I hold governments accountable during a disaster.
It started with Hurricane Katrina. Back then I was a Law Professor in Houston, a city that took in 125,000 people from New Orleans and other storm struck communities across the Gulf Coast. I became what you might call an “unaffiliated volunteer,” meaning that I showed up at the shelters to do what needed to be done.
Three weeks in, about 8:00 at night, someone with a badge and a bull-horn announced that doors would lock at noon the next day. The shelter was closing, even though 20,000 people had no place to go.
I’m not sure how many took the official offer to board a bus to Arkansas, but my new friend, a six year old girl who still smiled with all her baby teeth, began to cry. She had never heard of that place, and kept pleading with her Grand-mama to go back home. Besides, where would her Auntie go, and her two cousins? They all lived together back in New Orleans, but what would happen now? No-one had an answer.
Until the next day.
I can’t recall exactly how, but I managed to find them a place to stay just outside the city. Dozens of calls to apartments, hotels, and shelters turned up nothing – everything was full. But then I reached a landlady who had just 2 apartments left, fully furnished, and close to school. None of us really understood what a FEMA voucher was, but I told her we had one, and that somehow, one-day, maybe, she’d get paid.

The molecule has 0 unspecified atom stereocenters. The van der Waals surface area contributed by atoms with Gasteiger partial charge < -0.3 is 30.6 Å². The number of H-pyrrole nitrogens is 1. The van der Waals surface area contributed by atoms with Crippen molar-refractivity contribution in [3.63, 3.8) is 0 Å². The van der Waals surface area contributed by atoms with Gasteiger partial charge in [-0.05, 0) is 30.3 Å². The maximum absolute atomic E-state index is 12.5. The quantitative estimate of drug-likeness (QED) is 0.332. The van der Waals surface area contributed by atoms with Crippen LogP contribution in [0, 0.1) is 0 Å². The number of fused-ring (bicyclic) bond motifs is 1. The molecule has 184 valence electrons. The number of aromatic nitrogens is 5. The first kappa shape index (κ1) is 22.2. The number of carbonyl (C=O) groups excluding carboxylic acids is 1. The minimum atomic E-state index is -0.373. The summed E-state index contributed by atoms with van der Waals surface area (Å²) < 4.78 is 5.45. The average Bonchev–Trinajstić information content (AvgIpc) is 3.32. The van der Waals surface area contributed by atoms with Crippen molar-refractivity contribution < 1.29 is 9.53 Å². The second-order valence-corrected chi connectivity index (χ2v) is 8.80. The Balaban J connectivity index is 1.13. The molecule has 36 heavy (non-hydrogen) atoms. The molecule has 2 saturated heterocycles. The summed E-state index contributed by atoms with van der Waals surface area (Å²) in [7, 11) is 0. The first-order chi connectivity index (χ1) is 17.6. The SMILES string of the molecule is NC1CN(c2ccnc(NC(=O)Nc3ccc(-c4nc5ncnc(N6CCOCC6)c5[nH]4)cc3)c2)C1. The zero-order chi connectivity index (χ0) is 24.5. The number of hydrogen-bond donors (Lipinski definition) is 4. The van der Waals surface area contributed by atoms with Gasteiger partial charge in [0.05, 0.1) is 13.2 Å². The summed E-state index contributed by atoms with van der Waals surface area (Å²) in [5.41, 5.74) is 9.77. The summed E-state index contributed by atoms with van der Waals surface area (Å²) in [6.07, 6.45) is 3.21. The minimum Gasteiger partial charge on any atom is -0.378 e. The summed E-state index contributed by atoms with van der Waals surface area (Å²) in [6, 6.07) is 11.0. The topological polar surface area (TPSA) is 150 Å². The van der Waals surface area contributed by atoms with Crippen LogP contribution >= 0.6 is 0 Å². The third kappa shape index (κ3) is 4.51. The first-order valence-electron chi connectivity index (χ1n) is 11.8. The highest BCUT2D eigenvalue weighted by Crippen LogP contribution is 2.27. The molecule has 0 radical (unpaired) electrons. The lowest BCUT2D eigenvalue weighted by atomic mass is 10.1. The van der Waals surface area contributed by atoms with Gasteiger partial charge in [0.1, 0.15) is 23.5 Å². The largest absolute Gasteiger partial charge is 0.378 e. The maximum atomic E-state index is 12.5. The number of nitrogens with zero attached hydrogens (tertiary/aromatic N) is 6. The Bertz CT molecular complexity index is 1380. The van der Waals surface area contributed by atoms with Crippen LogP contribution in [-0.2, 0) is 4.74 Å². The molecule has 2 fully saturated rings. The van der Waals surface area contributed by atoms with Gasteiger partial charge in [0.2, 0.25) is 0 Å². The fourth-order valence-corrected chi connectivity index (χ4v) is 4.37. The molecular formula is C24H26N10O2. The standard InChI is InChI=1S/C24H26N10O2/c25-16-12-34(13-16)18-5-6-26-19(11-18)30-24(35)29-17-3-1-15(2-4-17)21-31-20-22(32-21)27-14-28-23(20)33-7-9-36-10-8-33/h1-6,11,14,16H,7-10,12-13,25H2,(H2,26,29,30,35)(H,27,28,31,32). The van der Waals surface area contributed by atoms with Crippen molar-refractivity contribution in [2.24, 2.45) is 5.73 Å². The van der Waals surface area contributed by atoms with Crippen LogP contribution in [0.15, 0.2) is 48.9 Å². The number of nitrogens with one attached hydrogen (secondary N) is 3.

“We’ll figure it out,” she said, and handed us the keys.
“Disaster Law” wasn’t much of a concept back then, we just tackled whatever came up. But as it developed, so did I.
I now represent disaster survivors domestically and internationally. I push for policy changes in the US and abroad. I’ve collaborated with leading social justice and human rights organizations in Haiti, Puerto Rico, and American Samoa.
I finally figured out what a FEMA voucher is.
I am a disaster lawyer.
And I came to help.
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